The driver of the Metro-North train that derailed Sunday had fallen asleep moments before going around a dangerous curve that required the train to be slowed down to 30 mph, investigators told DNA Info on Tuesday. William Rockefeller, a veteran engineer with an unblemished record, allegedly dozed off for a few fateful moments, and awoke as the train sped around the curve, too late to slow down. Rockefeller, and the rest of the Metro North crew, took drug and alcohol tests, but all came back negative. His cellphone records have also been subpoenaed. Four people were killed in the derailment and at least 60 more were injured.
"Veteran engineer William Rockefeller all but admitted he was falling asleep as the train came roaring to a curved section of track north of Spuyten Duyvil in statements made shortly after four people were killed and dozens were injured in the wreck, sources said.
He apparently woke up just as the train, traveling at 82 mph, was heading into a precarious curve that called for the train's speed to be reduced to just 30 mph.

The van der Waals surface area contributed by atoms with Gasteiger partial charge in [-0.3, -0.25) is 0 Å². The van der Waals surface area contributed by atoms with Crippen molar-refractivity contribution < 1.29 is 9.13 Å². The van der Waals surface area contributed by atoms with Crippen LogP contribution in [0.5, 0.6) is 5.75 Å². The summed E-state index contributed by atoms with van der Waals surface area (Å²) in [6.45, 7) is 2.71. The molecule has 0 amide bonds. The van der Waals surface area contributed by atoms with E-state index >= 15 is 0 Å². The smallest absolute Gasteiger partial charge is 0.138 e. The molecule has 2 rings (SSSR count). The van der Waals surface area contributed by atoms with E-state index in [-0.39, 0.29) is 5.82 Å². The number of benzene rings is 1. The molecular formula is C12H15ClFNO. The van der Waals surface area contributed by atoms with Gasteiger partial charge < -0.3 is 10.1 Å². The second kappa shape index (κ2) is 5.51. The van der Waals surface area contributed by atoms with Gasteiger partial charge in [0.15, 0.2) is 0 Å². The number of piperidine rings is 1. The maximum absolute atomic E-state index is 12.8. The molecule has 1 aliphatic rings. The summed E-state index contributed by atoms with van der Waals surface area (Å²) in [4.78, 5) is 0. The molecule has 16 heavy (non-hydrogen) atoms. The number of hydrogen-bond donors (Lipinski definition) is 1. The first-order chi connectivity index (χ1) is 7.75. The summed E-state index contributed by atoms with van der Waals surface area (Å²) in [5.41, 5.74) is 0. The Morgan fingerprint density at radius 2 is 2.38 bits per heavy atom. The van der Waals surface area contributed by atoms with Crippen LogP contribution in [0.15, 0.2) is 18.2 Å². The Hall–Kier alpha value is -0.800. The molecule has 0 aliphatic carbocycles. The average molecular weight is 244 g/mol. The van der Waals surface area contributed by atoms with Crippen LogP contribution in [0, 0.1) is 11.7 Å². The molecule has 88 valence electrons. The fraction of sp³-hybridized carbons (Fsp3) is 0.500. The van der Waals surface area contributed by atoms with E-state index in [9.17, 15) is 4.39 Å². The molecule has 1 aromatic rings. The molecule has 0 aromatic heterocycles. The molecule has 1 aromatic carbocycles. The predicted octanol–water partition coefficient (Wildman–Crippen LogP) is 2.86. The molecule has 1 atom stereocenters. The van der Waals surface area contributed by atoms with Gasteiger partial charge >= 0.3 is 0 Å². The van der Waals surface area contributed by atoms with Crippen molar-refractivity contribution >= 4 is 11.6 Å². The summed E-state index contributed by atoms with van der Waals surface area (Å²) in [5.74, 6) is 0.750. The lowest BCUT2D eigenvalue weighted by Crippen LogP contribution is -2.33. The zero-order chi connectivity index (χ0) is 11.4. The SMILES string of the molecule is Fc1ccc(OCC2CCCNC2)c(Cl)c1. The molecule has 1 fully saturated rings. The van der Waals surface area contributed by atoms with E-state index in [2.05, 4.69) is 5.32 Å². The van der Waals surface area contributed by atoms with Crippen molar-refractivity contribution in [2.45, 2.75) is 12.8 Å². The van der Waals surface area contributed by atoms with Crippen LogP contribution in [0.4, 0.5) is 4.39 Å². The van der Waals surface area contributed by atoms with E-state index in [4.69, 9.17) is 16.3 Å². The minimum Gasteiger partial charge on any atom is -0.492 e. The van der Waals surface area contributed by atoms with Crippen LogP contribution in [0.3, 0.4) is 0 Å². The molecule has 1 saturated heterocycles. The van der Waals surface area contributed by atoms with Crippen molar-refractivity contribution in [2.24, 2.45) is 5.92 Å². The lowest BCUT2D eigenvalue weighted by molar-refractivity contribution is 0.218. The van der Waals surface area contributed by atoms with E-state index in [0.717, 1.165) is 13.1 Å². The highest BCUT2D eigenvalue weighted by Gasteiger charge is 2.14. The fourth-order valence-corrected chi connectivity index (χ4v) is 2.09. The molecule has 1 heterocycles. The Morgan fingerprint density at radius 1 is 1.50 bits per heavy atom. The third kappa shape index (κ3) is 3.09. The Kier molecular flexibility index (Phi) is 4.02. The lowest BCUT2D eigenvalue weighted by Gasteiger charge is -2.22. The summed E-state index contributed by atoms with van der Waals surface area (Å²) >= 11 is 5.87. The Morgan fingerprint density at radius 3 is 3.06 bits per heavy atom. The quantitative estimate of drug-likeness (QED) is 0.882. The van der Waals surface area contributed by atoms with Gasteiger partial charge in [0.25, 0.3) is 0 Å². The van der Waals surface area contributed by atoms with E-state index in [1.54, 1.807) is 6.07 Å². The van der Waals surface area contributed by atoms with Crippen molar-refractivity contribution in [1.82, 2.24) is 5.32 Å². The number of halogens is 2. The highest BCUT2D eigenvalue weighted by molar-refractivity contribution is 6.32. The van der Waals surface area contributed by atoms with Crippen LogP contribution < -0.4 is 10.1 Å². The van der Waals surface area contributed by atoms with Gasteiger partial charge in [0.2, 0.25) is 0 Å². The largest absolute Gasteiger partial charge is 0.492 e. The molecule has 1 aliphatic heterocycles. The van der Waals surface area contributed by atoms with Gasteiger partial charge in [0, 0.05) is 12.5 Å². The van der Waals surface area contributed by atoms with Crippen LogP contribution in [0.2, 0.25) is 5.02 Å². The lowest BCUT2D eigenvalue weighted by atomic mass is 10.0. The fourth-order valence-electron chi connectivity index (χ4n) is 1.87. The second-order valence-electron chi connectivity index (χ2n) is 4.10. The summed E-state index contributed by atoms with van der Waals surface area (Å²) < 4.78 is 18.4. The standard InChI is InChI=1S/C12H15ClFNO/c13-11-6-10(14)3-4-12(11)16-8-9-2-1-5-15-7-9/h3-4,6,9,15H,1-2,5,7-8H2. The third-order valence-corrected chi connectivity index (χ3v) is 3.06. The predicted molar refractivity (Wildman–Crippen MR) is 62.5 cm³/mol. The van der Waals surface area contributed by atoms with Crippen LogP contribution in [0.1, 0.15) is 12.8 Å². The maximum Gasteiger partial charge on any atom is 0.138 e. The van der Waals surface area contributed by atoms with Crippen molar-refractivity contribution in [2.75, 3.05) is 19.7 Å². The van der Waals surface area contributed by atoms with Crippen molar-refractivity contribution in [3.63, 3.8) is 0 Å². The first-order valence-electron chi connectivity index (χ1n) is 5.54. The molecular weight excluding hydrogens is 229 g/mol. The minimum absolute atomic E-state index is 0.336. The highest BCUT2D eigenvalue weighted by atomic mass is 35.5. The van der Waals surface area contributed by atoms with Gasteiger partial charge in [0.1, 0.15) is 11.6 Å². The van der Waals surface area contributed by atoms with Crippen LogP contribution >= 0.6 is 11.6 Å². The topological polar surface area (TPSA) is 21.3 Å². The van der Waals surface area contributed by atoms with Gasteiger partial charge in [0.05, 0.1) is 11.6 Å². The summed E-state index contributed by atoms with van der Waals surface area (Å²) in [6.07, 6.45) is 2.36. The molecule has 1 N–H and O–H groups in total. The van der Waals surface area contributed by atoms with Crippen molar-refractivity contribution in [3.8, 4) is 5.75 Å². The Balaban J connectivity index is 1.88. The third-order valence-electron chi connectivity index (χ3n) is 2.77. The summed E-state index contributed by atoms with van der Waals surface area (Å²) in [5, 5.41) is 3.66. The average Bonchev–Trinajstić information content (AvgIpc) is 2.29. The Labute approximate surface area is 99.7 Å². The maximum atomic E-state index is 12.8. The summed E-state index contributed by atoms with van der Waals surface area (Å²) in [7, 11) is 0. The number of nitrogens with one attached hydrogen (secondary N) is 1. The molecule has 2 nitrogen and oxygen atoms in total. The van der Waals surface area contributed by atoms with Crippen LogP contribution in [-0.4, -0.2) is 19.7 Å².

As the train entered the curve, sources said, Rockefeller was jolted from his sleep and hit the brake, but not in time. The cars derailed, and several careened onto their sides before grinding to a halt on the edge of the Harlem River. Four people were killed, three of whom were thrown out of the cars, and more than 60 others were injured.
Rockefeller, 46, has been an engineer for roughly 11 years and a Metro-North employee for 20 years, and has an unblemished record."
For more than 20 years the NTSB has recommended the implementation of a system known as positive train control technology (PTC), which combines GPS, wireless radio and computers to monitor trains and stop them from colliding or derailing. But the railroad industry has opposed the technology because of the high cost. PTC systems provide a safety redundancy by slowing or stopping the train that isn't being operated in accordance to signals, speed limits or other operating rules. PTC is proven technology that can prevent train-to-train collisions, over speed derailments and incursions into work zones.
Salvatore Arena, a spokesman for the Metropolitan Transportation Authority said the agency began work to install PTC on the Long Island Rail Road and Metro-North Railroad in 2009, budgeting nearly $600 million for PTC installation, including $428 million last month for a system integrator. Full implementation is estimated at $900 million.
According to union officials, Rockefeller was thoroughly traumatized by the tragedy and is said to be cooperating fully with investigators.
Rockefeller is described by friends and colleagues as a "sincere, hardworking man who was always serious and responsible about his job."